The Chesapeake Bay Program's revised computer model currently reports that phosphorus pollution has dropped about 28 percent since 1985 and that nitrogen pollution has dropped about 18 percent.

But according to the U.S. Geological Survey data, the observed concentrations of those chemicals flowing into the bay from the major rivers has changed little.

Eight of the nine major rivers entering the bay have shown no trend or have increased concentrations of phosphorus since the late '80s. Only one of the smaller rivers has shown a small decrease in phosphorus pollution.

Seven of the nine major rivers have shown no trend or increased concentrations of nitrogen, the other key bay pollutant. Two have shown slightly decreased concentrations.

"There's clearly mixed messages," said Mike Burke, the program's acting associate director. "The modeled data show a declining line [for pollution]. The other shows you a flat line."

Even aside from the varying numbers, however, several scientists said they were uneasy using a model to measure progress.

"Think of the weather," said Donald F. Boesch, president of the University of Maryland's Center for Environmental Science and one of several scientists who have advised the program. "You can use computer models to forecast the weather. But if we want to know what the weather is, we go out and see if it is raining and snowing.

"In other words, monitoring -- not modeling -- should be used to assess present conditions."

Scott Phillips, the Chesapeake Bay coordinator of the U.S. Geological Survey, agreed. "From our perspective, the first indicator [of the pollution reductions] should be the trends in observed concentration -- because that's what we actually measure in a river and what actually enters the bay," he said. "The model provides a prediction of what water quality will be, without the effects of annual changes in rainfall."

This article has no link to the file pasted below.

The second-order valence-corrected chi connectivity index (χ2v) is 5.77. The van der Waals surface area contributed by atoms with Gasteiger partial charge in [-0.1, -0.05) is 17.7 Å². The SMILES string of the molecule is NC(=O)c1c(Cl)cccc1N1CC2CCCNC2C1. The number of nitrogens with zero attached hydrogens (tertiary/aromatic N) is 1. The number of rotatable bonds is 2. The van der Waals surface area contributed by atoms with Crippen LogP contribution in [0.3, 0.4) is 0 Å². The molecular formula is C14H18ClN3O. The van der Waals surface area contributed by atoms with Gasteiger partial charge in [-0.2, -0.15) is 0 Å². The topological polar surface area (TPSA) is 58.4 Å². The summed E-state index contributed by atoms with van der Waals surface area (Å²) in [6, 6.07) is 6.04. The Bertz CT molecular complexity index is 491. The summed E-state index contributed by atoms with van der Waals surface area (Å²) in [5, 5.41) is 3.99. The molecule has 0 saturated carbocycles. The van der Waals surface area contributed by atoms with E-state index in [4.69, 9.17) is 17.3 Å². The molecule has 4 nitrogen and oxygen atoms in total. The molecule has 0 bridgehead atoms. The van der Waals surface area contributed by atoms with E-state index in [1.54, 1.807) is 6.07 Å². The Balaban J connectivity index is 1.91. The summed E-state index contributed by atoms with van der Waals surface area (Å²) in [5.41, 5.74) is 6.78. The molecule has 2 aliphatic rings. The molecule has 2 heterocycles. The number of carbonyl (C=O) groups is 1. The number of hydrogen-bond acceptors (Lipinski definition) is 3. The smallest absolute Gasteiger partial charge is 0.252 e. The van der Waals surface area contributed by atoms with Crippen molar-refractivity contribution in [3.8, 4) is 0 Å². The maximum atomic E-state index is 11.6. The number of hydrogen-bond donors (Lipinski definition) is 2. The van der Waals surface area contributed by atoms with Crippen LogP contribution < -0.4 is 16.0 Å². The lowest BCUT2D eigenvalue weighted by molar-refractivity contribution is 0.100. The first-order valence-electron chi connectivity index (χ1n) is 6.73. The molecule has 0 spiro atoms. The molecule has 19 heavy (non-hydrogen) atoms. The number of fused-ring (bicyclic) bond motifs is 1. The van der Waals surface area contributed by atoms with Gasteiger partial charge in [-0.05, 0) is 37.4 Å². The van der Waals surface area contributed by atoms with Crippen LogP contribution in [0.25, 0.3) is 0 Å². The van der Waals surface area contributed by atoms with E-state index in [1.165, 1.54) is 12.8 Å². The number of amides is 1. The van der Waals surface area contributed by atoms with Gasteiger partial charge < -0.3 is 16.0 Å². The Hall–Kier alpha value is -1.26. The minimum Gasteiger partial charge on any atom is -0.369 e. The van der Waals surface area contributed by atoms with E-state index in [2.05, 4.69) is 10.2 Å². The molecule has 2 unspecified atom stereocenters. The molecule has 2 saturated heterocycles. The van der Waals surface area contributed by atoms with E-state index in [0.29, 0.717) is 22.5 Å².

A critical weakness in the pollution estimates was revealed this spring when, at the urging of scientists, the Bay Program revised the assumptions in its computer model. Assumptions about the amount of pollution coming from certain agricultural lands were off, program leaders conceded, overestimating the overall pollution progress by about 10 to 15 percent, officials said.

"Scientists have to change what they're saying all the time. It's the nature of science," said Tom Simpson, a University of Maryland professor who led the group of scientists advocating a revision to the model. But "in the public arena, it's difficult to say, 'What we have actually achieved is less than we had previously reported.' "

It was not the first time a revision to the model assumptions significantly changed the results.

According to an October 1999 "State of the Chesapeake Bay" report, the model showed that the states were on course to achieve the phosphorus goal by 2000 and would come very close to the required reduction for nitrogen.

"To many, the steady restoration of the Chesapeake system is a budding success story," the report said.

Months later, however, the model assumptions changed, and the goals were further away than the program had reported. The earlier results, critics said, were used because the Bay Program felt pressure to show progress.

"The Chesapeake Bay Program's 'State of the Bay' reports have been inexcusable," Ernst said. "It's one thing to make a mistake once, but to consistently make mistakes in your own favor is suspicious."

The sun rises over a fish trap of nets at Cedar Point Hollow. Blooms of algae fed by pollution have blocked sunlight from reaching underwater grasses.Cristian Noel Valenzuela separates a dead fish from the catch near Solomons. Poor water quality has cut crab and oyster harvests as well.